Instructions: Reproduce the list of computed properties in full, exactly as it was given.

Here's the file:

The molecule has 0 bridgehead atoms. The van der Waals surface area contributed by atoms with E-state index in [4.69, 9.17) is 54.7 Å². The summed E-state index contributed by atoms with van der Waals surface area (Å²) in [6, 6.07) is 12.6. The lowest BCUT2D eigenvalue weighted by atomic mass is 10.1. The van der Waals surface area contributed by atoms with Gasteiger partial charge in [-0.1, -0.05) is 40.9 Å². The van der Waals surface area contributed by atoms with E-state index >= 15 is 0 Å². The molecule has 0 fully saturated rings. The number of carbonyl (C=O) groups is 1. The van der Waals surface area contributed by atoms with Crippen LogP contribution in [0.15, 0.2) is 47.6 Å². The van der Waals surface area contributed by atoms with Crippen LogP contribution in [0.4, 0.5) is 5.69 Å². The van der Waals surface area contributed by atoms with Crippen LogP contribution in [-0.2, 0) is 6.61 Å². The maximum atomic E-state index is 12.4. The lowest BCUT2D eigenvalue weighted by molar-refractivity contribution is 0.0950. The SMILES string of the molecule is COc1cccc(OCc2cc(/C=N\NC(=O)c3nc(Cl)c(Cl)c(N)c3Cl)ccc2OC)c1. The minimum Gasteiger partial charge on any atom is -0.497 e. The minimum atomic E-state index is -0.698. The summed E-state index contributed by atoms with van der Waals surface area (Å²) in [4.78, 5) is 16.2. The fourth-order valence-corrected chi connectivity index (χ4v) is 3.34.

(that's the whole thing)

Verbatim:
The molecule has 0 bridgehead atoms. The van der Waals surface area contributed by atoms with E-state index in [4.69, 9.17) is 54.7 Å². The summed E-state index contributed by atoms with van der Waals surface area (Å²) in [6, 6.07) is 12.6. The lowest BCUT2D eigenvalue weighted by atomic mass is 10.1. The van der Waals surface area contributed by atoms with Gasteiger partial charge in [-0.1, -0.05) is 40.9 Å². The van der Waals surface area contributed by atoms with E-state index >= 15 is 0 Å². The molecule has 0 fully saturated rings. The number of carbonyl (C=O) groups is 1. The van der Waals surface area contributed by atoms with Crippen LogP contribution in [0.15, 0.2) is 47.6 Å². The van der Waals surface area contributed by atoms with Crippen LogP contribution in [0.4, 0.5) is 5.69 Å². The van der Waals surface area contributed by atoms with Crippen LogP contribution in [-0.2, 0) is 6.61 Å². The maximum atomic E-state index is 12.4. The lowest BCUT2D eigenvalue weighted by molar-refractivity contribution is 0.0950. The SMILES string of the molecule is COc1cccc(OCc2cc(/C=N\NC(=O)c3nc(Cl)c(Cl)c(N)c3Cl)ccc2OC)c1. The minimum Gasteiger partial charge on any atom is -0.497 e. The minimum atomic E-state index is -0.698. The summed E-state index contributed by atoms with van der Waals surface area (Å²) in [4.78, 5) is 16.2. The fourth-order valence-corrected chi connectivity index (χ4v) is 3.34.